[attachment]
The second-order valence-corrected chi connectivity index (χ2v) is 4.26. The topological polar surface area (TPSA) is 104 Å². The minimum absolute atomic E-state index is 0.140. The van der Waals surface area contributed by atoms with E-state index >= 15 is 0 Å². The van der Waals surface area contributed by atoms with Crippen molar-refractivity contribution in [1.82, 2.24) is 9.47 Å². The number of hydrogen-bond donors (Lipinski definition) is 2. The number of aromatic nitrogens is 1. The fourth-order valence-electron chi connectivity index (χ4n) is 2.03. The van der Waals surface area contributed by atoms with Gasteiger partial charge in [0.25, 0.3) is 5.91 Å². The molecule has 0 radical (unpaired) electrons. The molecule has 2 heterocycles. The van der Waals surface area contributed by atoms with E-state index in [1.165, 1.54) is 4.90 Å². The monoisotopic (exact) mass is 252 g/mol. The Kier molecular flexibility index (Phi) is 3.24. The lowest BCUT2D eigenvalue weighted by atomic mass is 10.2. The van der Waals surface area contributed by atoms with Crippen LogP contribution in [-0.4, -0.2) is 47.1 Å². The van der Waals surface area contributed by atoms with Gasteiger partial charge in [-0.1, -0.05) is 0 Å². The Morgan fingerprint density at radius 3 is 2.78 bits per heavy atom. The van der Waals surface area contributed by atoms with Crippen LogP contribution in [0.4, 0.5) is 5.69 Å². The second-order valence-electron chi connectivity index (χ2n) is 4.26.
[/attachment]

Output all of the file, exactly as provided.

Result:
The second-order valence-corrected chi connectivity index (χ2v) is 4.26. The topological polar surface area (TPSA) is 104 Å². The minimum absolute atomic E-state index is 0.140. The van der Waals surface area contributed by atoms with E-state index >= 15 is 0 Å². The van der Waals surface area contributed by atoms with Crippen molar-refractivity contribution in [1.82, 2.24) is 9.47 Å². The number of hydrogen-bond donors (Lipinski definition) is 2. The number of aromatic nitrogens is 1. The fourth-order valence-electron chi connectivity index (χ4n) is 2.03. The van der Waals surface area contributed by atoms with Gasteiger partial charge in [0.25, 0.3) is 5.91 Å². The molecule has 0 radical (unpaired) electrons. The molecule has 2 heterocycles. The van der Waals surface area contributed by atoms with E-state index in [1.165, 1.54) is 4.90 Å². The monoisotopic (exact) mass is 252 g/mol. The Kier molecular flexibility index (Phi) is 3.24. The lowest BCUT2D eigenvalue weighted by atomic mass is 10.2. The van der Waals surface area contributed by atoms with Crippen LogP contribution in [-0.4, -0.2) is 47.1 Å². The van der Waals surface area contributed by atoms with Gasteiger partial charge in [-0.1, -0.05) is 0 Å². The Morgan fingerprint density at radius 3 is 2.78 bits per heavy atom. The van der Waals surface area contributed by atoms with Crippen LogP contribution in [0.4, 0.5) is 5.69 Å². The second-order valence-electron chi connectivity index (χ2n) is 4.26.